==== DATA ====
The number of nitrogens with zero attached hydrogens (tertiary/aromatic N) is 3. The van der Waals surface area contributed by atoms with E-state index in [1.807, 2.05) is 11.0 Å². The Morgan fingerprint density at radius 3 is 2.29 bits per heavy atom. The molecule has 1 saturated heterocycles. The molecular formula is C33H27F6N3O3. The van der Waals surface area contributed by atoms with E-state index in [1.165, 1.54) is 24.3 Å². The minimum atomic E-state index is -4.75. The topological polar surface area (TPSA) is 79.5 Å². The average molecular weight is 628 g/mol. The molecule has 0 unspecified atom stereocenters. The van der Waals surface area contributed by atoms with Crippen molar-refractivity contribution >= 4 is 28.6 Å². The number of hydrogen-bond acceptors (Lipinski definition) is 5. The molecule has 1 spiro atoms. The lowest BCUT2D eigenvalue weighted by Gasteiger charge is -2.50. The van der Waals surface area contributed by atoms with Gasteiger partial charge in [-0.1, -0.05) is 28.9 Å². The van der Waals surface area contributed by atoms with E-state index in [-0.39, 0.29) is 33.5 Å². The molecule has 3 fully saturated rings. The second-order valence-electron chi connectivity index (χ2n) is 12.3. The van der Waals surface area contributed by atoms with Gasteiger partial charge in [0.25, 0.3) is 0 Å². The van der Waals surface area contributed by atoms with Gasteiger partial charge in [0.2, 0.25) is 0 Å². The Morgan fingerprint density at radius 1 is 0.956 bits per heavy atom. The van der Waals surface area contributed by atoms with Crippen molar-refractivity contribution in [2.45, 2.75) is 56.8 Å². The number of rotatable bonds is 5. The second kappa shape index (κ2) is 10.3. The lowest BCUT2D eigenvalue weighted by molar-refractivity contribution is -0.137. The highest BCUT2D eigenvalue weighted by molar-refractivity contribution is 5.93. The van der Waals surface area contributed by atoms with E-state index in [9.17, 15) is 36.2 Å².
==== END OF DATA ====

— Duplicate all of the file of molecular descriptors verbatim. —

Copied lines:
The number of nitrogens with zero attached hydrogens (tertiary/aromatic N) is 3. The van der Waals surface area contributed by atoms with E-state index in [1.807, 2.05) is 11.0 Å². The Morgan fingerprint density at radius 3 is 2.29 bits per heavy atom. The molecule has 1 saturated heterocycles. The molecular formula is C33H27F6N3O3. The van der Waals surface area contributed by atoms with E-state index in [1.165, 1.54) is 24.3 Å². The minimum atomic E-state index is -4.75. The topological polar surface area (TPSA) is 79.5 Å². The average molecular weight is 628 g/mol. The molecule has 0 unspecified atom stereocenters. The van der Waals surface area contributed by atoms with Crippen molar-refractivity contribution >= 4 is 28.6 Å². The number of hydrogen-bond acceptors (Lipinski definition) is 5. The molecule has 1 spiro atoms. The lowest BCUT2D eigenvalue weighted by Gasteiger charge is -2.50. The van der Waals surface area contributed by atoms with Gasteiger partial charge in [-0.1, -0.05) is 28.9 Å². The van der Waals surface area contributed by atoms with E-state index in [-0.39, 0.29) is 33.5 Å². The molecule has 3 fully saturated rings. The second-order valence-electron chi connectivity index (χ2n) is 12.3. The van der Waals surface area contributed by atoms with Gasteiger partial charge in [0.25, 0.3) is 0 Å². The van der Waals surface area contributed by atoms with Gasteiger partial charge in [0.2, 0.25) is 0 Å². The Morgan fingerprint density at radius 1 is 0.956 bits per heavy atom. The van der Waals surface area contributed by atoms with Crippen molar-refractivity contribution in [2.45, 2.75) is 56.8 Å². The number of rotatable bonds is 5. The second kappa shape index (κ2) is 10.3. The lowest BCUT2D eigenvalue weighted by molar-refractivity contribution is -0.137. The highest BCUT2D eigenvalue weighted by molar-refractivity contribution is 5.93. The van der Waals surface area contributed by atoms with E-state index in [9.17, 15) is 36.2 Å².